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Information alert box COVID-19 and pregnancy care

Please visit: COVID-19 and pregnancy care

We recognise that families come in many different shapes and sizes, and the route to becoming parents can be varied and sometimes challenging. This page aims to help you understand more about starting a family.

If you are planning to get pregnant, the NHS recommends that you make the following changes:

  • take 400mcgs Folic Acid*
  • stop or cut down on smoking
  • eat a healthy balanced diet - this improves fertility as well as affecting your baby's future health
  • stop or drink less alcohol
  • stay physically active
  • stop using any illegal substances
  • cut down on caffeine, if you drink a lot
  • aim to achieve a healthy weight for your height (a healthy BMI).

It is also important to check that you:

  • have had a cervical screening test in the last three years
  • have had the MMR vaccine, to ensure you are protected against rubella
  • don't take any new medication, or stop taking existing medication, without talking to your GP or healthcare professional
  • do not have any sexually transmitted infections.

*if you are diabetic, epileptic or have a family history of neural tube defects such as spina bifida or a BMI over 30, please see your GP, as a higher dose of 5mgs may be recommended.

For more information please see:

What is preconception care? - NHS website

LGBT+ families

The number of LGBT+ families is growing, and the following link will help to guide you through the various options you may have for starting a family including, surrogacy, adoption and fostering and donor insemination.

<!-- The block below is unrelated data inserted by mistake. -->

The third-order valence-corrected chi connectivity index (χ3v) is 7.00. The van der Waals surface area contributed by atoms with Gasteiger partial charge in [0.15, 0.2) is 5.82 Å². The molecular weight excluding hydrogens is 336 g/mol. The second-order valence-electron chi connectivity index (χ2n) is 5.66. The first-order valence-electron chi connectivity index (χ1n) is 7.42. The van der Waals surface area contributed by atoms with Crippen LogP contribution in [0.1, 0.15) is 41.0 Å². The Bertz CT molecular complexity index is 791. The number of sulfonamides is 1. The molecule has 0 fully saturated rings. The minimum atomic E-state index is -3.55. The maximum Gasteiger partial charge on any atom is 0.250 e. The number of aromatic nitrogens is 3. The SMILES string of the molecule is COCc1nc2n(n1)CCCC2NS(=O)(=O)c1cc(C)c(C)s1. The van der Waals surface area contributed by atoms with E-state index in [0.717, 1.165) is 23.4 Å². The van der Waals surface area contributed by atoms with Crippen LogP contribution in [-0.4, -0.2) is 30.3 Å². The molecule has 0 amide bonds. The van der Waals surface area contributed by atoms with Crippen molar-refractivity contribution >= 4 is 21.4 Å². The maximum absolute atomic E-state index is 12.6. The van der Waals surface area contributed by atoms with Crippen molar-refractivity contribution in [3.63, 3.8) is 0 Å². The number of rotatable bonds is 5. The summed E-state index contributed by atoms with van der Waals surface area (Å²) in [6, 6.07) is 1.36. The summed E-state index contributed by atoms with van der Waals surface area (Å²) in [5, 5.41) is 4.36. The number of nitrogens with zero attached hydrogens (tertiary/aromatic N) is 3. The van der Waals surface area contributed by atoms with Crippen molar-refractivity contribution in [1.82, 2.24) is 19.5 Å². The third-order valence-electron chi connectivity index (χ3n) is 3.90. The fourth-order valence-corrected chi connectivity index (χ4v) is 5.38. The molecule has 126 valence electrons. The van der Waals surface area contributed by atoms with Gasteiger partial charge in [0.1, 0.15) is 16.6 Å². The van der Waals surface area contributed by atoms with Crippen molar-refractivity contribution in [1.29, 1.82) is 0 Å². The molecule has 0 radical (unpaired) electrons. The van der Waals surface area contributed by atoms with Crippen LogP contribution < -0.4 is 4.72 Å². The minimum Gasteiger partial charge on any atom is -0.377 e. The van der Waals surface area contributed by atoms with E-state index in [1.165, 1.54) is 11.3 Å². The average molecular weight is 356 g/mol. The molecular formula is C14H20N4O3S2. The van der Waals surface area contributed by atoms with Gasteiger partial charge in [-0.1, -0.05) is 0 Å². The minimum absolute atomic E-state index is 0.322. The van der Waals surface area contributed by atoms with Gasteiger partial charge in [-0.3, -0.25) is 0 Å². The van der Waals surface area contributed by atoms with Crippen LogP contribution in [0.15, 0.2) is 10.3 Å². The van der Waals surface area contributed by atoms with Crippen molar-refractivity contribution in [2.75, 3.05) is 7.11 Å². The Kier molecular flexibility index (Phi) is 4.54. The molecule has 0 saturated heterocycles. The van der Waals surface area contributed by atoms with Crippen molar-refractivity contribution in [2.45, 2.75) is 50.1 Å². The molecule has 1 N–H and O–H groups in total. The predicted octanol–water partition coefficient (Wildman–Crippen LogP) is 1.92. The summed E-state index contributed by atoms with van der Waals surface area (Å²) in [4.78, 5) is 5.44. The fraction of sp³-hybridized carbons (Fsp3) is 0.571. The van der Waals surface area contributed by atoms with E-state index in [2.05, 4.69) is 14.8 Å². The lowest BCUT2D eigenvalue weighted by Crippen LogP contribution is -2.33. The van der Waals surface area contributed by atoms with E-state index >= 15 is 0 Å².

You may also speak to you GP about the options available.

Having a baby if you are LGBT+ - NHS website

Concerns about fertility

If you are concerned about your fertility you should contact your GP for support and advice. You can also visit the NHS website for further information.

Trying to get pregnant - NHS website

Infertility - NHS website

Planning for pregnancy tool

Tommy's, in partnership with other national agencies, has launched a free digital tool to help you ensure that you are fit and well when you become pregnant, giving your baby the best start.

Planning for Pregnancy tool - Tommy's

By following the advice from Tommy's and the information below, you can:

  • improve your fertility (the ability to get pregnant)
  • protect your baby's future health
  • reduce your risk of problems in pregnancy.

When you are trying for a baby (have stopped contraception), you won't know you're pregnant for the first few weeks after conception takes place.

So, making changes to your lifestyle before pregnancy is linked to a healthier pregnancy overall, and improved health and development for your baby.

Maternal medicine

If you take any medication for mental illness, please speak to your GP or Mental Health Care Coordinator and do not stop your medication until you have discussed this with a health professional first.

If you have any pre-existing health needs such as cardiac, diabetes, epilepsy or renal issues, please see your GP about referral to our Pre-conceptual Care Clinic.

For general advice you can also see a midwife or contact a family planning service.

Genetic counselling

If you need pre-pregnancy genetic counselling because you are planning a pregnancy or you have recently found out that you are pregnant, please see your GP or midwife about referral to our Department of Clinical Genetics.

Department of Clinical Genetics